Also our prices are NEVER calculated for inflation. Do look at the 1980s but look at the rest of the historical data as well. I've been farming for 40 years and at least 30 of those years had corn below $2/bushel. Our costs for inputs, on the other hand, have RARELY gone down.

WheatLover's picture

@SDfarmer- I'll admit that I can't really argue against a farmer with 40 years about his costs are or what his revenue is.
I was basing my comment on my experience in the wheat milling industry. Wheat flour is sold as a commodity product with its price reflecting what we paid for the wheat, which changes with the market. Last year there was an increase in the wheat price because the drought had such a negative impact on other crops while wheat had one of its best growing years.

GMO Free America's picture

"Between 1995 and 2011, the cost of soybeans increased 325 percent. The cost of corn rose 259 percent. And the price of genetically modified cotton jumped a stunning 516 percent.

Instead of feeding the world, Monsanto simply drove prices through the roof, taking the biggest share for itself." (http://www.westword.com/2013-07-25/restaurants/monsanto-gm-crops/full/) ( - as posted on GMO Free America on Facebook)

SDfarmer's picture

GMO Free America, you need to do better research. This started long before the mid-1990s and I can't help but wonder where your people were when all this vertical integration started in agriculture?

SDfarmer's picture

@WheatLover, yes the price of wheat went up somewhat because it was carried up by corn and soybeans. But there are so few acres planted to wheat and, though there may be a few more this year, it will continue to go down. The reason it goes down is that the price paid to the farmer is less than the price of production, which by the way never includes a living wage for the owner/operator. The majority of U.S. farmers gave up growing wheat and we used to be the world's number 1 exporter and grower.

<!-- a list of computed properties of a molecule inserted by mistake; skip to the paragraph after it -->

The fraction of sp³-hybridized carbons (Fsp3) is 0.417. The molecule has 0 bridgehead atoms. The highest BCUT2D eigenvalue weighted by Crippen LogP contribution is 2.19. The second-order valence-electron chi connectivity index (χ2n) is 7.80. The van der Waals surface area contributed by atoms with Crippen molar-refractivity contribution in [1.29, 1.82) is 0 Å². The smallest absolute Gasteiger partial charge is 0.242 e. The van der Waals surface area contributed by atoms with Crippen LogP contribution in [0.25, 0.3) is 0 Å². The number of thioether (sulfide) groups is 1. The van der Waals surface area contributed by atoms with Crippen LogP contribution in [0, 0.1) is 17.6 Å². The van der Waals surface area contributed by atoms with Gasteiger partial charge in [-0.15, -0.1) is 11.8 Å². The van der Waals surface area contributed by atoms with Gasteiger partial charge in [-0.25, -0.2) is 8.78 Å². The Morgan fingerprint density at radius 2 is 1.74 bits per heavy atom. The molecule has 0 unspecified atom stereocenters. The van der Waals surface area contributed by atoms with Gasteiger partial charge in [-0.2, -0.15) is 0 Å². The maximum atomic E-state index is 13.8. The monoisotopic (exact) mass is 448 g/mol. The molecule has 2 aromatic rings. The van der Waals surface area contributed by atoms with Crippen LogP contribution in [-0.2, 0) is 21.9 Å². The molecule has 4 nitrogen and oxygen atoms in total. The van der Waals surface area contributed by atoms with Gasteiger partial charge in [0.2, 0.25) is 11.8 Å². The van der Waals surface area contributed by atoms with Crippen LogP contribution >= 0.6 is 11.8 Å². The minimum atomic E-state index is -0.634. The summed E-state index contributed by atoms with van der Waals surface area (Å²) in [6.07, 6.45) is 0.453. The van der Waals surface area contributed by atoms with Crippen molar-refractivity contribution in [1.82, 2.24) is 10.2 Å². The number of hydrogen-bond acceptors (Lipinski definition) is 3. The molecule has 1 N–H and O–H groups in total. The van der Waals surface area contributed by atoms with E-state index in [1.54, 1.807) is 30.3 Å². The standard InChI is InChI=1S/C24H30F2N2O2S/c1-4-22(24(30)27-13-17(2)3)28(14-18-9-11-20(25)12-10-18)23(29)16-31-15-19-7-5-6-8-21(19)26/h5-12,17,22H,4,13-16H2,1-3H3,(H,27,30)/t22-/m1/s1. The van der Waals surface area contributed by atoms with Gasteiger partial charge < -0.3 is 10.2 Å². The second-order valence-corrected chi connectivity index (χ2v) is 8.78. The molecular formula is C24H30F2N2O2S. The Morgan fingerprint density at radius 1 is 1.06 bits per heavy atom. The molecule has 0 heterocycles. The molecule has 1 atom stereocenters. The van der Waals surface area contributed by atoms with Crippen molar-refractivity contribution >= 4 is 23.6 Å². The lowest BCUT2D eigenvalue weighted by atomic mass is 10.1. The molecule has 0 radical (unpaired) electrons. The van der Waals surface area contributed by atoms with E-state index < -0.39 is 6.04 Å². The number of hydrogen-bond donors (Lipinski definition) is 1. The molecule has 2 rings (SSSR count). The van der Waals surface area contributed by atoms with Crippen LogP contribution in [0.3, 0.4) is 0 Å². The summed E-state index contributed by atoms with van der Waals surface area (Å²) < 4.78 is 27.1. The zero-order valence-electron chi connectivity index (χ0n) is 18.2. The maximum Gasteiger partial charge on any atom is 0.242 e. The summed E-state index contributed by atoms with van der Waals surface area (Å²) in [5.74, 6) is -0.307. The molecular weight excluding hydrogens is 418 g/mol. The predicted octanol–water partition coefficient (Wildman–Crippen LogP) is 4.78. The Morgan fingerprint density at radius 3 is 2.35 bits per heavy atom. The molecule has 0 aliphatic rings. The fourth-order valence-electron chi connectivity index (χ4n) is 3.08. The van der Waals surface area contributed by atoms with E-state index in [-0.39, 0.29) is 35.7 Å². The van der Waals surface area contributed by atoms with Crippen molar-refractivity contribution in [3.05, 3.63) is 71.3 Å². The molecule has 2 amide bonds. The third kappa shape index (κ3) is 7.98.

rickspalding's picture

People think Truman was some great president. He is the one who started the national security act. That and this "terrorism" is a perfect instrument to take our rights away. Anyways, in this New Deal he also included an agriculture act for all farmers to destroy excess supplies to drive up prices. I am not that old but I can't believe people still think the gov't is for the people. It is a statist run country and as long as the people remain sheep, the gov't could care less how much the corporations abuse the system over the greater good. The federal reserve doesn't even calculate inflation properly. It if is a commodity, (WHICH EVERYTHING IS ESSENTIALLY A COMMODITY), they don't include it in their equation. What in god's earth allows a gov't to take people's money (taxes) then subsidize everything to jack up prices. All it does is make the middle class weaker. You could go buy some land and grow gmo corn and make a boatload of money off the govt. Its a freaking joke. There is a supply and demand curve for prices. First of all ethanol is a complete waste of time and money. If corn was actually used for food, and people were aware of GMO, the supply of organic corn would increase and drive prices down. DOn't say this doesn't happen. The gov't wants to, or maybe they already bought millions worth of sugar because prices got so cheap. To "help" the sugar industry. But in addition, yes the futures market is completely corrupt. I am a stock trader, not on futures but there is plenty of speculation that drives prices up or down for no good reason.

Brenna Aune's picture

Yes. Food WOULD be a lot cheaper is GMOs disappeared.